Tuesday, October 31, 2017
Somehow, and I have no idea how this happened, but somehow it totally escaped my knowledge that M. Night Shyamalan had a new movie out. I tend to like his movies even when other people don't like them (hello, "The Village" and "Lady in the Water") but some of them even I couldn't stand (goodbye, "The Happening"). I almost feel like he gets too caught up in the formula of his movies, where everything is about the twist at the end, so he throws the rest of the movie away because the twist is the only important part. It's like he doesn't know that the REASON "The Sixth Sense" was so shocking was because people cared about his characters and the story behind their struggles. The plot matters too, dude. Focus on the story, the first hour and a half of the movie, not just the "gotcha" in the last 20 minutes. All in all, though, I've liked his movies more often than I haven't, so I'm excited to give this a chance.
I really don't want to give too much away (read: anything) but the story centers on three teenage girls who are abducted by a guy with split personalities. Now if you know me, you probably know that I don't like the way most media portrays "multiple personality disorder," more accurately known as "dissociative identity disorder" because it's usually played for laughs or for dramatic affect, so accuracy gets chucked out the window in favor of the most sensationalized bullshit that's not even within shouting distance of what the condition is like for real people. I bitch about it a lot. I don't think it's too much to ask that the filmmakers have some idea what the hell they're talking about before they use a real mental illness as the main plot point in their movie.
I will say that of all the portrayals of dissociative identity disorder that I've seen, this one does come the closest to the behavior and experiences of the people I know who actually have the disorder. It was nice not being so pissed off by the acting that I was unable to concentrate on the movie through the clouds of my rage. James McAvoy is a good actor in general, so I shouldn't be surprised that he plays the role so we'll, but I'm so used to seeing movies screw this plot up that I forget there's any other option. Anna Taylor Joy is a pretty good actress, too. She was the best thing about the movie "The Witch" that I saw last year for the challenge, and it's nice to know she's not afraid to star in more horror movies. Scream Queen status is just around the corner for you, lady, and I have to say it looks good on you.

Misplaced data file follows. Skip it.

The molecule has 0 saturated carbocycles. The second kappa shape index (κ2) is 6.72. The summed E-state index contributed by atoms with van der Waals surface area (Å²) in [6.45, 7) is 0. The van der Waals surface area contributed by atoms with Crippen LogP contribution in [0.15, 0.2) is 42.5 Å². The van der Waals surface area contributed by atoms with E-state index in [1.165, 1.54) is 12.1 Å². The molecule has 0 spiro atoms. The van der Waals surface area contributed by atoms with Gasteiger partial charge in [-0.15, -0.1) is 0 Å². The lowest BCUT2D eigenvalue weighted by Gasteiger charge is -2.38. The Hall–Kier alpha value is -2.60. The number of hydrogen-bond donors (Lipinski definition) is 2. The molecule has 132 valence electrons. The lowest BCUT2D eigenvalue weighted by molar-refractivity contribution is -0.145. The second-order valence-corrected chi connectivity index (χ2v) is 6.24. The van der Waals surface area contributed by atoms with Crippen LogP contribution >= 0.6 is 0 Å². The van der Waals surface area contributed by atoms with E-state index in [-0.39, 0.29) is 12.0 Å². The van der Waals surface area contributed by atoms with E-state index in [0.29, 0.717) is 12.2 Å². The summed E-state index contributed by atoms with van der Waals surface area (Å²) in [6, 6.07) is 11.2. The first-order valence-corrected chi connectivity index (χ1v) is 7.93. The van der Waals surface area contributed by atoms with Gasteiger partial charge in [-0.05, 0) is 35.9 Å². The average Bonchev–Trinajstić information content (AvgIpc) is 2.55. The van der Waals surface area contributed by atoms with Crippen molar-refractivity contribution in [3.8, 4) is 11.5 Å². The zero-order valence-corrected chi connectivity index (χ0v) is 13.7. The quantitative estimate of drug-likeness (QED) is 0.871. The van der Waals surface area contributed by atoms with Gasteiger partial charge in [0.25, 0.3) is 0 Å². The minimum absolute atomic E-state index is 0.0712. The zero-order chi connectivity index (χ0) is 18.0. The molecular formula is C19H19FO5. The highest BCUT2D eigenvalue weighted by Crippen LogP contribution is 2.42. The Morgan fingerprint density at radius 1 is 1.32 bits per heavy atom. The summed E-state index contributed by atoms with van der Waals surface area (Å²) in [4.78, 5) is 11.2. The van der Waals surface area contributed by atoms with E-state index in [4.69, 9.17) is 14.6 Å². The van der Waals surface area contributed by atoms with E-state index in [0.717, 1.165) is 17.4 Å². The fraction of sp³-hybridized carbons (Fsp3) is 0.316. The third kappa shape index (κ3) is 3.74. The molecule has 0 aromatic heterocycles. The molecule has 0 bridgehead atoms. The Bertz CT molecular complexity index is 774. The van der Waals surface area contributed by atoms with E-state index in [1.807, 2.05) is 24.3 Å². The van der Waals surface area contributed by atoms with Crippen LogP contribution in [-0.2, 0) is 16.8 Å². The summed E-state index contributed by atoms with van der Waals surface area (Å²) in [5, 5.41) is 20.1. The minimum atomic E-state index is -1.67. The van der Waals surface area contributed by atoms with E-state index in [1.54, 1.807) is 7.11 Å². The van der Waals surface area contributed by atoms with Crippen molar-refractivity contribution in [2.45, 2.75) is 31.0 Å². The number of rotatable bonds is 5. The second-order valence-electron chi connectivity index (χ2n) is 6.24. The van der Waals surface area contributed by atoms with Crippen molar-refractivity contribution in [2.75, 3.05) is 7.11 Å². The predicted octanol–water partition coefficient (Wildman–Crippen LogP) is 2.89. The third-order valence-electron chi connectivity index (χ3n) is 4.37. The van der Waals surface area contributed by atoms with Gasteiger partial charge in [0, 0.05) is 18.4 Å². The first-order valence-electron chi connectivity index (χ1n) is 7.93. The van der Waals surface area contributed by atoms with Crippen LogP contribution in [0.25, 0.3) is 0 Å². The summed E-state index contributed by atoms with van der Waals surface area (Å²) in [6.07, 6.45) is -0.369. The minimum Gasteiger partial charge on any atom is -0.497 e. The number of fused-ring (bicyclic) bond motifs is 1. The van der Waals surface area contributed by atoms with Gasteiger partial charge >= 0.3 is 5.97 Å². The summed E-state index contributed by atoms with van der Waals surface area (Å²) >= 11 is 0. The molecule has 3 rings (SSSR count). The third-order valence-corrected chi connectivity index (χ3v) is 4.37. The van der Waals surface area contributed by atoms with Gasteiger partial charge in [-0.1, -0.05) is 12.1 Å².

So how does this movie stack up in the end? Is the whole as good as the sum of its parts? Can I answer these questions without spoiling the whole movie for you? Let me try. First, I have to say that this movie shares a lot of similar ideas with other movies that I love, in that the messed-up characters are the most interesting. "The broken are the more highly evolved," as this movie says. I will also say that while I have generally enjoyed most of Shyamalan's movies, there is one that will always be my favorite, and this movie gives a nod to that movie at the end, which makes my heart do a happy dance. Stay tuned after the "end," because there's more to come.
I mean, I'm not sure what else to say. This movie is twisty and weird, and honestly I could tell you right now how it ends and I'm not sure that would spoil it for you, only because what makes this movie good for me is watching it play out, watching good actors act their asses off. If I read the script, I'd probably throw it across the room at the end and demand my money back, because it's ridiculous, and yet it works for me, much the way 'Lady in the Water" did. That one didn't even really have a twist ending in the strictest sense, just a kind of fairytale story that worked in a way watching it play out that I don't think it would have worked any other way. I'm not sure if I've answered the question of whether you should watch this movie or not, but I'm glad that I watched it.